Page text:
But we also watched great examples of the positive aspect of awakening. In Little Buddha, we saw that, at the moment that Siddhartha awakens to the Dharma and becomes Shakyamuni Buddha, a kind of glowing aura emanates from him. I think that glow symbolizes the positive aspect of awakening. In our Shin Tradition we might use terms like "Being Reborn in the Pure Land," "Encountering Amida Buddha," or Becoming One with the Dharma" to describe the "reality" that opened up to the Buddha. And, in terms of how he actually lived his life, we know that after his awakening at age 35, Shakyamuni was a dynamic, creative and compassionate teacher all the way until his death at age 80. In The Empire Strikes Back, we saw Yoda passionately describing the unseen but powerful "Force," the interdependence of all life that is the realm of the Jedi. And, in American Beauty, we saw the great scene where Lester grins and utters, "Man oh man…man oh man oh man," as he examines a photo of his family and suddenly realizes that he already has a great life. In the ending voice-over, he says: "I guess I could be pretty pissed off about what happened to me…but it's hard to stay mad, when there's so much beauty in the world. Sometimes I feel like I'm seeing it all at once, and it's too much, my heart fills up like a balloon that's about to burst. And then I remember to relax, and stop trying to hold onto it, and then it flows through me like rain and I can't feel anything but gratitude for every single moment of my stupid little life."

I feel that these movies do express the Buddhist teachings. But let me clarify that I'm not saying that becoming a Jedi is identical to the Buddhist awakening, or that viewing American Beauty is a replacement for coming to temple and studying the Dharma. What I am saying is that, in viewing movies such as these, we hopefully are encouraged to examine our own lives and discover the true nature of our own self. And that, ultimately, this reflection—this self-examination—can lead to the positive aspect of the Buddhist awakening we viewed in these movies.

Class 2
In the second class, I discussed the importance of acquiring the "beginner's mind" (or shinjin), and that this "mind" is really the central issue in Buddhism. Acquiring this mind essentially means "discovering the student within." I related to the class an account of how I've grown to deeply appreciate the students I teach, that paradoxically, through my students, I have discovered the student within myself.

I also talked about "applying" the beginner's mind. By "applying" I wasn't referring to deliberately "using" the beginner's mind for "problem solving." Rather, that creativity can flow naturally through us as a result of deep study. And, I emphasized the need for creativity amongst American Shin Buddhists to revitalize and present our Jodo Shinshu tradition in fresh new ways here in America. If we deeply study from our Buddhist teachers, we will naturally gain inspiration to not only live more fulfilling lives, but also to help promote our tradition and share our understanding of it with others. I tried to show in a concrete way how this might be done through a demonstration of some of the changes jazz music has undergone in the last half century or so. Like Buddhism, jazz is also a tradition with a rich history of great teachers and, also like Buddhism, is impossible to get without encountering a teacher who both inspires and guides us.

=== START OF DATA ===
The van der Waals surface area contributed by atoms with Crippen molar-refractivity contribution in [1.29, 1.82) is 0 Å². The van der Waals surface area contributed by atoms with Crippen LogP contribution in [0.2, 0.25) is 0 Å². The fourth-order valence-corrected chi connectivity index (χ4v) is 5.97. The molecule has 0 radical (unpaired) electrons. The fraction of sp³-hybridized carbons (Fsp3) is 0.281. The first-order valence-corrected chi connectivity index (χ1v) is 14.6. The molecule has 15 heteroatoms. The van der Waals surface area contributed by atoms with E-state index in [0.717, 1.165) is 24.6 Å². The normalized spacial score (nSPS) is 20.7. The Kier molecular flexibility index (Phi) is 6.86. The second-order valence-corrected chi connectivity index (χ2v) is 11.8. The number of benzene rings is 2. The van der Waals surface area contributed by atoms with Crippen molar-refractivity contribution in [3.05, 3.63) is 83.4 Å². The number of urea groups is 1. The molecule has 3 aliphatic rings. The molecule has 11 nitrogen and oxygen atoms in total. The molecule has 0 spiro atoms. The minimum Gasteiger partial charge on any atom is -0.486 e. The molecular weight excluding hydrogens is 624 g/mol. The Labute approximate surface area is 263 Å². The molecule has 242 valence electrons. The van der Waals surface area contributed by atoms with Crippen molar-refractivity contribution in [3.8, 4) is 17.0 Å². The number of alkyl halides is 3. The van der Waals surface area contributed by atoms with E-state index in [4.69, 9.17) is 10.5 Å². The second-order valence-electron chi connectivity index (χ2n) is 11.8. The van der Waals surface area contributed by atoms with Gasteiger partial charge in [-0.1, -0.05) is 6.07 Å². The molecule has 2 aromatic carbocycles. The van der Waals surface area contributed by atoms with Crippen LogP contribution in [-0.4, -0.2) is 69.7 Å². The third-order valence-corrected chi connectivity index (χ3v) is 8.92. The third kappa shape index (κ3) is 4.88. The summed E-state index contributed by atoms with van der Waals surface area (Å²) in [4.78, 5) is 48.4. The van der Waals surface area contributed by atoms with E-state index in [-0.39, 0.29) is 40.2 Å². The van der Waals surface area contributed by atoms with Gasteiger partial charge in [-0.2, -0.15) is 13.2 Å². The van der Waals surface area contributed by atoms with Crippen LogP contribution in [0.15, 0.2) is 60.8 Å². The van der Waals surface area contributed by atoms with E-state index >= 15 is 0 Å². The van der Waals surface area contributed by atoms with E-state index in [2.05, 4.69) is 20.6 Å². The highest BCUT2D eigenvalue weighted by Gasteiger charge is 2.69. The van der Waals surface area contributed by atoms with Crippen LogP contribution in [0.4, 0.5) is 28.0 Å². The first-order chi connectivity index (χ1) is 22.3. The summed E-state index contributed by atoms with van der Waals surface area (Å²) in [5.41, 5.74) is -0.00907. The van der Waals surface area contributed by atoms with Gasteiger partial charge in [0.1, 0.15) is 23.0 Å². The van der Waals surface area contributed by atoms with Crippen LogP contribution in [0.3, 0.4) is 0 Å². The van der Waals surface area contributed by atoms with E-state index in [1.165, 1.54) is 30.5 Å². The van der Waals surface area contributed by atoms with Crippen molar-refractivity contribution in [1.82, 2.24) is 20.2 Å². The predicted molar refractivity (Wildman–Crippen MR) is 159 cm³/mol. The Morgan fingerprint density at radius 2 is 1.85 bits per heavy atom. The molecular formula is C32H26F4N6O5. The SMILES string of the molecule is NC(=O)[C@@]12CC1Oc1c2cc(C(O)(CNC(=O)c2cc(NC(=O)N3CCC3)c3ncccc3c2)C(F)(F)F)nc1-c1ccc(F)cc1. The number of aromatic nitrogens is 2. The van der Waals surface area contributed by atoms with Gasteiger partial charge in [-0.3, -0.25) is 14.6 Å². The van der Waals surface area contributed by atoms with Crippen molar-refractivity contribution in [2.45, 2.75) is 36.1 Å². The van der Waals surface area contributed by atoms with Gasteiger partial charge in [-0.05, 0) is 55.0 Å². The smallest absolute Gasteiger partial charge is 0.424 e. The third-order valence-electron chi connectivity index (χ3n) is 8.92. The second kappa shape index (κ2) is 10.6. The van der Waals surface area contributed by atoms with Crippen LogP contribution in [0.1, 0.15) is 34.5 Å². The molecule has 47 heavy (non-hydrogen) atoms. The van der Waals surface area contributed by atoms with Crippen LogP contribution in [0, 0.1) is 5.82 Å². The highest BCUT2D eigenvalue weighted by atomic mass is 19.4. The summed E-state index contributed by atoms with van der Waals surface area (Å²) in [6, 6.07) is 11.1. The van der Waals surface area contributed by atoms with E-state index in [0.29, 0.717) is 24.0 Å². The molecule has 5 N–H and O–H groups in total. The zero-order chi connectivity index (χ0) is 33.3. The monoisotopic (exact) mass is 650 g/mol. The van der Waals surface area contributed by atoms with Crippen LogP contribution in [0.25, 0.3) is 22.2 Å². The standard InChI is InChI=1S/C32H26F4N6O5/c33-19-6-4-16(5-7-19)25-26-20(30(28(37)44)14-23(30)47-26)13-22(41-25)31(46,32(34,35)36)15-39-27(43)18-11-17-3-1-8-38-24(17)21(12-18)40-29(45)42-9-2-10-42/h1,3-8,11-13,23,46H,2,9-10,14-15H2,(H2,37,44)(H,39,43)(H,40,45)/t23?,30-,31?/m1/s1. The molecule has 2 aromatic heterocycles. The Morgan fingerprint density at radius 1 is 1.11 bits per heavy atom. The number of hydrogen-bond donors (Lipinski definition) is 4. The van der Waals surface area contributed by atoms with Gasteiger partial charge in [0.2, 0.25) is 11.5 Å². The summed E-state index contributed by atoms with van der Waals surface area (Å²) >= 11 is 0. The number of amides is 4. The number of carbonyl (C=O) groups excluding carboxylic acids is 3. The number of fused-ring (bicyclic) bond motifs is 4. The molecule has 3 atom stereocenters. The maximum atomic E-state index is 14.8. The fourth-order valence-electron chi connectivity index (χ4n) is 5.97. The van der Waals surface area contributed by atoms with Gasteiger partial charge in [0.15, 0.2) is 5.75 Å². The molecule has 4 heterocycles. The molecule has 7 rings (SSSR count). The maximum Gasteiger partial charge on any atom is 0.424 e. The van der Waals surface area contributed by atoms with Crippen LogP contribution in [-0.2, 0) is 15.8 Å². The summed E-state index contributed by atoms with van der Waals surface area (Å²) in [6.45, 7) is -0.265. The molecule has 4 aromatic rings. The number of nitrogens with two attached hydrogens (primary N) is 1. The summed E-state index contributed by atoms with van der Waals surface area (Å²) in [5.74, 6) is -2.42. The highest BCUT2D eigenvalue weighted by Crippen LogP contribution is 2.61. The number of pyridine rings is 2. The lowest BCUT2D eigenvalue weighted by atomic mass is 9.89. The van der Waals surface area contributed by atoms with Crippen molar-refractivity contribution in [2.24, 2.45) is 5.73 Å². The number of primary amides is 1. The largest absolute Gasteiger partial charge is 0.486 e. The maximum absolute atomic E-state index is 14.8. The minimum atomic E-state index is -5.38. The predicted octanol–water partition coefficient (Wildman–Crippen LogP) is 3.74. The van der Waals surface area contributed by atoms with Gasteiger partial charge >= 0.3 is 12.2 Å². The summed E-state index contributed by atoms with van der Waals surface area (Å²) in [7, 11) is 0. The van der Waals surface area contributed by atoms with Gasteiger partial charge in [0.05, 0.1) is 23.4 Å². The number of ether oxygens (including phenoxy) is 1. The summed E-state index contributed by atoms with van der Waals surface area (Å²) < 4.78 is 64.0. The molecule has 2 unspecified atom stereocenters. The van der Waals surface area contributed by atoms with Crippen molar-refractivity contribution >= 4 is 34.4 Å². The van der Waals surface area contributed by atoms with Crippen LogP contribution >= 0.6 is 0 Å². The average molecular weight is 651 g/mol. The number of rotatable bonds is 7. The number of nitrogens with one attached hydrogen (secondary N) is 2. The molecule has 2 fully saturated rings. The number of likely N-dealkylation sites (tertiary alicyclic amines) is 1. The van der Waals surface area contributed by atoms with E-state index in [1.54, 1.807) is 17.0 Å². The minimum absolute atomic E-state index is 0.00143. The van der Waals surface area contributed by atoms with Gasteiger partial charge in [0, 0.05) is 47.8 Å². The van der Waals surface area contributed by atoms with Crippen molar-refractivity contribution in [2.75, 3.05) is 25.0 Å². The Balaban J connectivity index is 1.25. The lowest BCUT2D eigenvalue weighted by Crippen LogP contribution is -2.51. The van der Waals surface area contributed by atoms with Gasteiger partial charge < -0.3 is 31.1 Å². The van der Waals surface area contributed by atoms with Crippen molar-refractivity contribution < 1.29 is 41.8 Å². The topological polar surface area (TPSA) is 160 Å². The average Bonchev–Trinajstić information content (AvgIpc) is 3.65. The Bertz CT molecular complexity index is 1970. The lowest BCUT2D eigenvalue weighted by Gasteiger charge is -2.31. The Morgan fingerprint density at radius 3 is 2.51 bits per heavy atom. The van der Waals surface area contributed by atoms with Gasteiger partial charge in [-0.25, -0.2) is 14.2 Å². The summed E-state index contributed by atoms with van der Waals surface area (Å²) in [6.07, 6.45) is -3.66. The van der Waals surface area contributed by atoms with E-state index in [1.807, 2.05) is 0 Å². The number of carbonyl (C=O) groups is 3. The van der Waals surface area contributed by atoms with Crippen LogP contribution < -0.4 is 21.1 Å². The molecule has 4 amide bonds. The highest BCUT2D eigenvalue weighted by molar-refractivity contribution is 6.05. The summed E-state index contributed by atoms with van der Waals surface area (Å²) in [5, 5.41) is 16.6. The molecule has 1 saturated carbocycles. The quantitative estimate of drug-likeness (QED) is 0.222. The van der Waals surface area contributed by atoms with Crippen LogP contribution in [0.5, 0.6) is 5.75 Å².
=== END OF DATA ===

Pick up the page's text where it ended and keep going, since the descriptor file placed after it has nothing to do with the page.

Peter Hata and Amy Sakaue played bebop-style jazz over swing, funk-jazz, latin-jazz and hip-hop grooves to demonstrate how the jazz tradition has been constantly revitalized yet remained true to itself

In the performance segment of this class, The Lotus Band's talented saxophonist Amy Sakaue and I demonstrated that the essence of the jazz tradition, which we could arguably say is the "language of bebop," can be played over any number of different kinds of styles or grooves, and still sound like jazz. We began by playing bebop over a traditional jazz swing groove, very much like the kind of jazz one would have heard in the 1940’s, around the time bebop was born. We then played the jazz standard Misty, one of the greatest songs of the core tunes of jazz. Then, following Misty, we fast-forwarded a couple of decades and played two uptempo examples of what I call "backbeat jazz," Ronnie Laws' Always There and Herbie Hancock's Chameleon. These songs represent what happened to jazz in the 70’s and 80’s as younger jazz musicians of the time began to be influenced as much by James Brown, Sly and the Family Stone and Earth Wind and Fire, as by Charlie Parker, Dizzy Gillespie and John Coltrane. I invited the audience to get up and dance to these funky tunes if they wished (they were a good audience, but not that good!).